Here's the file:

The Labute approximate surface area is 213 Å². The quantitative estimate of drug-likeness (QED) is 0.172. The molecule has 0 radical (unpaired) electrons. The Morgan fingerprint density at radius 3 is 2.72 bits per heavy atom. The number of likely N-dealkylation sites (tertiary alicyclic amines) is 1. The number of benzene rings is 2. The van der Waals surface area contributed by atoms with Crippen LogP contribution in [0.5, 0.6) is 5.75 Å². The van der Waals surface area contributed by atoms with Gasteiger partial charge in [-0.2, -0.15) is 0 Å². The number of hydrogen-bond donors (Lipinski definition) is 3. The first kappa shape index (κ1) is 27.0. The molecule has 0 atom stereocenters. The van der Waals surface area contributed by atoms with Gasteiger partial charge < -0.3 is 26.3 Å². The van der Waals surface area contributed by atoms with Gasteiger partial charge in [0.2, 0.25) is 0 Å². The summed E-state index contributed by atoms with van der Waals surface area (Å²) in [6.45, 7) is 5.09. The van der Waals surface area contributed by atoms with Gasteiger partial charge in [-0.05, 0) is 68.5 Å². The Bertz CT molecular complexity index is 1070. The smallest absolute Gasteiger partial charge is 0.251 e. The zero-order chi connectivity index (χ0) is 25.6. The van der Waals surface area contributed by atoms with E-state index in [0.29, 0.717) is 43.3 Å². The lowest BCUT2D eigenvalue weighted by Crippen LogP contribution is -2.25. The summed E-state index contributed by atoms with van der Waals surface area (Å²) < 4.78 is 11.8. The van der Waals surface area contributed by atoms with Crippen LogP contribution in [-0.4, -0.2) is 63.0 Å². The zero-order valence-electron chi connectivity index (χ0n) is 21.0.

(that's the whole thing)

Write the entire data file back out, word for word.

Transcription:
The Labute approximate surface area is 213 Å². The quantitative estimate of drug-likeness (QED) is 0.172. The molecule has 0 radical (unpaired) electrons. The Morgan fingerprint density at radius 3 is 2.72 bits per heavy atom. The number of likely N-dealkylation sites (tertiary alicyclic amines) is 1. The number of benzene rings is 2. The van der Waals surface area contributed by atoms with Crippen LogP contribution in [0.5, 0.6) is 5.75 Å². The van der Waals surface area contributed by atoms with Gasteiger partial charge in [-0.2, -0.15) is 0 Å². The number of hydrogen-bond donors (Lipinski definition) is 3. The first kappa shape index (κ1) is 27.0. The molecule has 0 atom stereocenters. The van der Waals surface area contributed by atoms with Gasteiger partial charge < -0.3 is 26.3 Å². The van der Waals surface area contributed by atoms with Gasteiger partial charge in [0.2, 0.25) is 0 Å². The summed E-state index contributed by atoms with van der Waals surface area (Å²) in [6.45, 7) is 5.09. The van der Waals surface area contributed by atoms with Gasteiger partial charge in [-0.05, 0) is 68.5 Å². The Bertz CT molecular complexity index is 1070. The smallest absolute Gasteiger partial charge is 0.251 e. The zero-order chi connectivity index (χ0) is 25.6. The van der Waals surface area contributed by atoms with E-state index in [0.29, 0.717) is 43.3 Å². The lowest BCUT2D eigenvalue weighted by Crippen LogP contribution is -2.25. The summed E-state index contributed by atoms with van der Waals surface area (Å²) < 4.78 is 11.8. The van der Waals surface area contributed by atoms with Crippen LogP contribution in [-0.4, -0.2) is 63.0 Å². The zero-order valence-electron chi connectivity index (χ0n) is 21.0.